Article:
Watching Beautiful Dreamer, slowly you can sense Wilson’s confidence growing, from early rehearsals of the SMiLE material to nervous preparations for the debut live performance of the music. By the time, Wilson and bandmates land onstage to premiere the debut performance of SMiLE at London’s Royal Festival Hall in February of 2004, you, the viewer, is rooting for this once reclusive musical legend to conquer his demons and emerge victorious. Stirring musical moments from the show are featured throughout the documentary capped with a nice shot of Paul McCartney in the audience, standing on his feet, cheering for his friend and fellow musical comrade. For years Wilson has resisted the temptation of revisiting SMiLE, perhaps the weight of expectations was too great, perhaps the music resonated with too many painful memories of what could have been. To see a fearless Wilson finally tackle this musical beast and emerge a champion is heart-rending. Kudos to David Leaf for crafting a spectacularly moving program that deftly captures the complexities, painful insecurities, human frailties and naked emotions that comprise the entity known as SMiLE.
Disc two presents an entire performance of the SMiLE album shot in Los Angeles. From the opening number “Our Prayer/Gee” to the closing “Good Vibrations” (featuring the original lyrics written for the song), the concert seamlessly navigates the shining melodic contours, nuances and inherent complexities of this musical masterpiece. “In Blue Hawaii”, newly written by Wilson and Van Dyke Parks, is a marvelously moving travelogue in song that stands up with such SMiLE stalwarts as “Wonderful, “ Child Is Fatherof the Man,” “Surf’s Up”, “Heroes and Villains” and “Cabin Essence.” Never comfortable in a live setting, what’s remarkable about this performance is how relaxed Wilson is. He’s in fine voice, and seemingly having the time of his life, actually smiling throughout the show, as if a giant fifty-pound chip is off his shoulder. Wilson’s band featuring members of L.A. power pop phenoms, The Wondermints, are exceptional and deserve special mention, tackling the material with a studied authenticity, wily intricacy, elegance and winning enthusiasm.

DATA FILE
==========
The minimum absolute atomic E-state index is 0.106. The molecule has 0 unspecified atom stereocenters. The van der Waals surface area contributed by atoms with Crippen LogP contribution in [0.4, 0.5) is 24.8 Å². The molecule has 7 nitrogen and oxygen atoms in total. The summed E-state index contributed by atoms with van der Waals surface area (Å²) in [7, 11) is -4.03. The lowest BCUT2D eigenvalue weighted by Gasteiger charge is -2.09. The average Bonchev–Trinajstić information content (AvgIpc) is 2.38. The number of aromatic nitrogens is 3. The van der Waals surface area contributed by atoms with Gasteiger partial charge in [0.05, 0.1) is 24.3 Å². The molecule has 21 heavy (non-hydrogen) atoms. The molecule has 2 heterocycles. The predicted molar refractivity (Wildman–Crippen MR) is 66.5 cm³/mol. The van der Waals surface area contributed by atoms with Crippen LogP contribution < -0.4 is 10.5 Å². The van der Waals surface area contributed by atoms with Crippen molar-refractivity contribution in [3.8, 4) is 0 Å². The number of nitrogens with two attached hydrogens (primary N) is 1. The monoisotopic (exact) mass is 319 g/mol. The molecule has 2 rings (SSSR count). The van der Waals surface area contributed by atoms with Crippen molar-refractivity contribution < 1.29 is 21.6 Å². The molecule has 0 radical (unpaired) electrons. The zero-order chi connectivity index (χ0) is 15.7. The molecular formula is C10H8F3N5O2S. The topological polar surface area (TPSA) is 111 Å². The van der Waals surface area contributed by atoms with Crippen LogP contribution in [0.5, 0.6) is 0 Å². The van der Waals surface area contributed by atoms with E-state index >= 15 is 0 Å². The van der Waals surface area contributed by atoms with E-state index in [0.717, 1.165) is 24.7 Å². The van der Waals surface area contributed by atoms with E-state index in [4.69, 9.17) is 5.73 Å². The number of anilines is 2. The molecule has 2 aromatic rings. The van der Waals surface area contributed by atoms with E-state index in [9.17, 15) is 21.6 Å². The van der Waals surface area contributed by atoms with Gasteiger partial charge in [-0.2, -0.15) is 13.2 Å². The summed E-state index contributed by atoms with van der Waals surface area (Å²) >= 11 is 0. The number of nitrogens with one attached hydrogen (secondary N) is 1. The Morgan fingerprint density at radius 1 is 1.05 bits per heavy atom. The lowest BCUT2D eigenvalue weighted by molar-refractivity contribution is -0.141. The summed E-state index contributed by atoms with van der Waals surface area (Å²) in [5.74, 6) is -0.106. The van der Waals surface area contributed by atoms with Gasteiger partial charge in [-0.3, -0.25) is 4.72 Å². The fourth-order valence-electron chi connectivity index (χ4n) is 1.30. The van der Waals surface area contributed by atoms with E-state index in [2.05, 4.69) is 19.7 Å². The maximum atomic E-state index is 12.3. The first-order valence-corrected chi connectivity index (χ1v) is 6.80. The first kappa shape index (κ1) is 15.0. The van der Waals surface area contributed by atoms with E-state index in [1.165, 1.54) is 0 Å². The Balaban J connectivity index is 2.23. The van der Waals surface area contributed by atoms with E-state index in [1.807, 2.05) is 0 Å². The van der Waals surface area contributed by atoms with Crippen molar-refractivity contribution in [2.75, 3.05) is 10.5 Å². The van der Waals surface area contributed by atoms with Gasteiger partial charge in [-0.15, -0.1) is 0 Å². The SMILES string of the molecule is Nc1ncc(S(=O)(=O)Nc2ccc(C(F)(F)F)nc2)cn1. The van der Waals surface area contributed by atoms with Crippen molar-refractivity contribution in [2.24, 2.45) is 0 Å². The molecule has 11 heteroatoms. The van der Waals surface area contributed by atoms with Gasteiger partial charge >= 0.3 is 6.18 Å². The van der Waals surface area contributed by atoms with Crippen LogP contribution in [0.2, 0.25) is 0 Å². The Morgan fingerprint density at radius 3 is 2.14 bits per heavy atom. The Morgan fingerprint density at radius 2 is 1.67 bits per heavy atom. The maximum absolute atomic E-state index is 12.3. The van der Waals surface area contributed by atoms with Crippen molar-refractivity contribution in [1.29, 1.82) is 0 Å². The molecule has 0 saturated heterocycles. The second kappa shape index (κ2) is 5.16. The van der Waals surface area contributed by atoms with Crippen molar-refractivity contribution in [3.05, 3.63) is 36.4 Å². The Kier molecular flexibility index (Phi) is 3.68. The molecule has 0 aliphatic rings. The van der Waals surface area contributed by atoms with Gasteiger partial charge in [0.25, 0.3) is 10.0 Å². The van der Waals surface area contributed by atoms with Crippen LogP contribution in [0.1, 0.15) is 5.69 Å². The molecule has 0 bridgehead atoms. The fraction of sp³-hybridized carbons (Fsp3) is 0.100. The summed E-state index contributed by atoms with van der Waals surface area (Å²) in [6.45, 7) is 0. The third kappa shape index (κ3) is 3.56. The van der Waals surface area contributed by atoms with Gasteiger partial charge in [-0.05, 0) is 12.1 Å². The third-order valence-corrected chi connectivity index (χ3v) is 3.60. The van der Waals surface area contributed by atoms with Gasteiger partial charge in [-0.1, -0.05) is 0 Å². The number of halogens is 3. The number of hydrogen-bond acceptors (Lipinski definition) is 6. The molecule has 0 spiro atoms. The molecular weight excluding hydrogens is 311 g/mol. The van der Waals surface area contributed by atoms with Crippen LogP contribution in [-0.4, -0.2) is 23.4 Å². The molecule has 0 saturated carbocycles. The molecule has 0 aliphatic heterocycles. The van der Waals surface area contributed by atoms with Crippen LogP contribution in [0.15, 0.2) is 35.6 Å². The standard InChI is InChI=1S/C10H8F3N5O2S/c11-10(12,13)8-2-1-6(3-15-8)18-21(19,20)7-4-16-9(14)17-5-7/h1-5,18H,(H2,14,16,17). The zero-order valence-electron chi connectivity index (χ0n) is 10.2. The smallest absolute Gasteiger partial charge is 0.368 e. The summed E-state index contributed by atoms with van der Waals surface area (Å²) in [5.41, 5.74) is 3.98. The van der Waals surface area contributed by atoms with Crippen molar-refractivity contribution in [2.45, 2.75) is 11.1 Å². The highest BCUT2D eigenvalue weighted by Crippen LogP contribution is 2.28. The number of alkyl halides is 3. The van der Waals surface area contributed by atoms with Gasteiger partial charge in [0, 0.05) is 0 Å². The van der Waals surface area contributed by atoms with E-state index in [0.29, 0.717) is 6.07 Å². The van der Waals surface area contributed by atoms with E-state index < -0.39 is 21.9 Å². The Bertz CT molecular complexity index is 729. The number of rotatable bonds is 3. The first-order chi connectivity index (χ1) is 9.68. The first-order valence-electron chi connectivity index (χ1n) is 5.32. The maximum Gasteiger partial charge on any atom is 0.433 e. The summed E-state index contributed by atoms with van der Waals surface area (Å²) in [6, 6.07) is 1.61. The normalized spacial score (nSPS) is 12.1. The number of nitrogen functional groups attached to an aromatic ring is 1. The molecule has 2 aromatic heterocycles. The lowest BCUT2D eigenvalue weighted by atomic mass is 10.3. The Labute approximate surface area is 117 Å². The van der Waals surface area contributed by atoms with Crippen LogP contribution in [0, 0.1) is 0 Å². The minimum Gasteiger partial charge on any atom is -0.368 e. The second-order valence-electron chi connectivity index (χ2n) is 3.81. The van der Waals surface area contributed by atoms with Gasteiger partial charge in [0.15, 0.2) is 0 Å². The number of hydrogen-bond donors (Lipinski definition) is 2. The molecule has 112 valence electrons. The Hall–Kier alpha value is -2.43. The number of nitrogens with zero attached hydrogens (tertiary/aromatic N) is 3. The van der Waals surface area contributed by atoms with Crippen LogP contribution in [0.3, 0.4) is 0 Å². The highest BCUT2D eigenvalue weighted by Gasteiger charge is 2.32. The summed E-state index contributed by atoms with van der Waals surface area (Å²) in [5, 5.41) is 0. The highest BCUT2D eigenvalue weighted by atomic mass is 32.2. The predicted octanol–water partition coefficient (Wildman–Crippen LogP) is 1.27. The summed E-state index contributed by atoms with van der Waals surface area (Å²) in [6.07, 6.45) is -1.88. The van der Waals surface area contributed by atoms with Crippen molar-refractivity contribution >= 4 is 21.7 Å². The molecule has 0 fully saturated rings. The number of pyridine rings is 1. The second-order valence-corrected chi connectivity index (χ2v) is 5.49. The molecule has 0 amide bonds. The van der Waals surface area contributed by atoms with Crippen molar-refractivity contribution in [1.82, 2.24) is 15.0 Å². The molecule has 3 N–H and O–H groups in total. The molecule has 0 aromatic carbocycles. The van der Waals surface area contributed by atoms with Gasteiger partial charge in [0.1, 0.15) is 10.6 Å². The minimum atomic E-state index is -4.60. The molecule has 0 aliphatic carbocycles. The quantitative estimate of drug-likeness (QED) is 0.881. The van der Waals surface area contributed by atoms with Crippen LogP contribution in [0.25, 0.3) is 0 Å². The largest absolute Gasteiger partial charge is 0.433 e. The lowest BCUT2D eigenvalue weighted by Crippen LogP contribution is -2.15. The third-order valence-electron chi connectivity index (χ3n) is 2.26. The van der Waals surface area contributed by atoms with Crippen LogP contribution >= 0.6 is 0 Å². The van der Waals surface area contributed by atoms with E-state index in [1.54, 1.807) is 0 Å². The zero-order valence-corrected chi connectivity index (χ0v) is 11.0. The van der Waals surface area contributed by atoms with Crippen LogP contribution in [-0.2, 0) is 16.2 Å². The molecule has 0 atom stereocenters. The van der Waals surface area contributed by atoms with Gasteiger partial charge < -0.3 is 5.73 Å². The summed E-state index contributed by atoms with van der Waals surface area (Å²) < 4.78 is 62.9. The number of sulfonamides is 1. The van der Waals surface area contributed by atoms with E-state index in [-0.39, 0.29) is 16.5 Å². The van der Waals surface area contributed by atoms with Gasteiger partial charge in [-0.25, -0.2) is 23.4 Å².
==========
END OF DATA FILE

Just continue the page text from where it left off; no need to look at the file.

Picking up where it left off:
The DVD is packed with over two hours of enticing extras including solo piano performances of George Gershwin’s “Rhapsody In Blue,” (Wilson’s favorite song) “Good Vibrations,” “Heroes And Villains,” “Wonderful,” and “Cabin Essence”, a SMiLE recording sessions featurette, a complete performance of “Mrs. O’Leary’s Cow”, a “Heroes And Villains” Contest Winning Video, photo gallery, interview outtakes and more.
Quite simply, this is the gripping story of an extraordinary man, and an extraordinary album that took 35 years to finish. And it was well worth the wait. Brian Wilson Presents SMiLE offers a musical journey you will never forget. (4/05)
Copyright ©2005 PopEntertainment.com. All rights reserved. Posted: May 25, 2005.